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Bottleneck and new card

Last response: in Graphics & Displays
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July 4, 2010 8:12:49 PM

Ok, I understand the term bottleneck...knowing that the limitation of one or more pieces of hardware means you can not achieve maximum performance from another piece of hardware.

My question is, in the case of Video Cards, is this physically "bad" for them????

I am under very limited funds and have to piece together a new machine from parts of a dead Dell XPS 600.

I am re-using the drives, CPU and RAM. I have already purchased a new case, board (Asus P5N-D) and a 750W power supply.

The CPU is the "stellar for 2005":
Pentium D 840 Extreme Edition Dual Core w/HyperThreading Technology - 3.20GHz

RAM is:
2GB DDR2 SDRAM 667MHz.

I know these are my bottlenecks, I get it, out of date, slow by today's standards, yada yada, but it is what I have to work with right now.

My dilemma, is that I want to go ahead and replace my dual 256MB GeForce 7800 GTX in SLI with something better as I know they are now ancient and, I am looking for a single card solution to save on space/heat.

I have about $100 - $120 to spend, and I am not afraid of rebates.

I'd like to stick with Nvidia, as my board is SLI compliant, and I don't want to rule that option out in the future.

I will be running Windows 7 64 bit.

I know a lot of modern cards are way too powerful for my CPU, but does that really matter? I plan on a CPU upgrade in another 6 months or so (Q9550/Q9650), and just want to know if running a decent powered card (9800 GTX+?) is actually harmed by my current underpowered Pentium D CPU, or is it just a case of throwing money at something and not getting full performance return????

Am I making any sense? :pt1cable: 

Will I be getting the max video performance that my CPU can handle, or is there some real degradation when the Video Card is too powerful for the rest of the machine?

Anyway....suggestions for a SLI capable single card that is $100-$120 and if the bottleneck is not actually causing damage, then I don't really need a "what's best for your CPU" option, just what is actually the best card right now, for anyone, in that range.

Thanks a ton.



More about : bottleneck card

a c 130 U Graphics card
July 4, 2010 9:09:28 PM

That's a bit of a difficult question. Firstly you wont physically damage the card .
Ok deep breath and here goes.
Your understanding of the term Bottleneck is what is basically the generic usage of the term and is in that context correct. The problem with the "throwing money at it and not getting the full benefit" approach is that at some point you will end up with an actual Bottleneck and not the restriction that is what the term bottleneck is used generically to describe.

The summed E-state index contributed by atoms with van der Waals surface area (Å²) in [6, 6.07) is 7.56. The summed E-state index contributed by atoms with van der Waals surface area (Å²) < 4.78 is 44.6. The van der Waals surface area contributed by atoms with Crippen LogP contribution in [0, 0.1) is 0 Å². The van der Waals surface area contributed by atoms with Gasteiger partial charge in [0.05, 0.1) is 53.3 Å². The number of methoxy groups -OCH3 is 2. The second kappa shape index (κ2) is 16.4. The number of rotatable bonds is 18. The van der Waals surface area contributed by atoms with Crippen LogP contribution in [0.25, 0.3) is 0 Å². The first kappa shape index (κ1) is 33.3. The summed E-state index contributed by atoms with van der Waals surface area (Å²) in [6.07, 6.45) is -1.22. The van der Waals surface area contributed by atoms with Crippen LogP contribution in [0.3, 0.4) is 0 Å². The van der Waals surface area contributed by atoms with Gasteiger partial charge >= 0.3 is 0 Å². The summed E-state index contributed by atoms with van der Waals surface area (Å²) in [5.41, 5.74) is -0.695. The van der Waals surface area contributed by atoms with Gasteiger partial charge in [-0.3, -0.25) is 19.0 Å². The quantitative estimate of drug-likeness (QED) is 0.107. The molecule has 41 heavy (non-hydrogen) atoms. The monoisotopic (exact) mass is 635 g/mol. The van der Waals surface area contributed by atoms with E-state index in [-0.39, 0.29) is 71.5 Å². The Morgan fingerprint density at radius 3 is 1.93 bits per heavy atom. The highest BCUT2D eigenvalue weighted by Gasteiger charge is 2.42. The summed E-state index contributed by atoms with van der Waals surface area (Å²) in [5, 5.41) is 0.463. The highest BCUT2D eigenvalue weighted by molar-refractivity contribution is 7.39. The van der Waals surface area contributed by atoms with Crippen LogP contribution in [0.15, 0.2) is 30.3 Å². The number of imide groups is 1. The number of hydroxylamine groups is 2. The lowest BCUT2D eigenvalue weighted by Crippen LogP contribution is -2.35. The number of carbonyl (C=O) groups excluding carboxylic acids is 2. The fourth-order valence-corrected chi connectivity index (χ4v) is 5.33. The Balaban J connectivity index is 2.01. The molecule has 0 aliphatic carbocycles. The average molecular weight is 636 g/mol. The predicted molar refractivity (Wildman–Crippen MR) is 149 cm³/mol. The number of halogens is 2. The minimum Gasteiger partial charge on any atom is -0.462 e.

With a restriction you don't quite get all you could out of X piece of hardware, while with an actual bottleneck you get significantly less performance than you would with a more balanced system. Basically if you put too powerful a GPU in with a weak CPU you will actually end up with less FPS than you would with a weaker GPU. Think of it as overwhelming the CPU with requests for info.
There is more to it than just the CPU and GPU, resolution plays a part when you get these types of issues with a higher resolution being desirable as this gives the GPU more to do and even though its just a fraction it slows its maximum FPS output down and helps the CPU keep up better with feeding the GPU.
I dont actually know where your chosen card fits in with this, my gut feeling is that it will just be a restriction if a quite heavy one, but thought i should point the possability out.

Mactronix :) 
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July 4, 2010 9:30:54 PM

Good about the physical damage, the only reason I asked that was I did not know if the card would run hot trying to compensate for the CPU, but I guess they probably don't work that way.

I run at 1680 X 1050, and I am by no means a heavy gamer, but I do like to have the capability to through something in every once in awhile and not have it stutter along.

A restriction, I can live with - less performance, I wouldn't want to really deal with that. I suppose it would not hurt to try it, can always throw my old 7800s back in if performance is horrible with the new card, and put it in a drawer until I upgrade the rest of my machine.

It's not like I am trying to run with a PIII or something, a few years ago my CPU was the bee's knees!
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a c 130 U Graphics card
July 4, 2010 9:36:15 PM

Yea as i said i think it should be ok but the possability is there and i felt it needed pointing out.
Good luck with the build, hope all goes well.

Mactronix :) 
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July 4, 2010 10:17:50 PM

Thanks for all of the advice, I think I am going to get the GTS 250 512MB and see what happens.

I have not done my own build in many years....bit nervous to even get started, I have everything in hand but the vid card, but I will take it slow and steady.
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July 5, 2010 5:54:55 AM

I you're going to buy a new card it's worth buying a 1GB one...512Mb will probably not cut it in the next few years. It will be an advantage even today at higher resolutions (>1920 by 1080) in some games.
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July 5, 2010 6:48:29 PM

Ok, I'm going with the GTS 250 1GB.

So with prices all being within a few bucks of each other, should I go with

EVGA?
PNY ?
MSI?

Anyone point me to a good deal on a new GTS 250 1GB?
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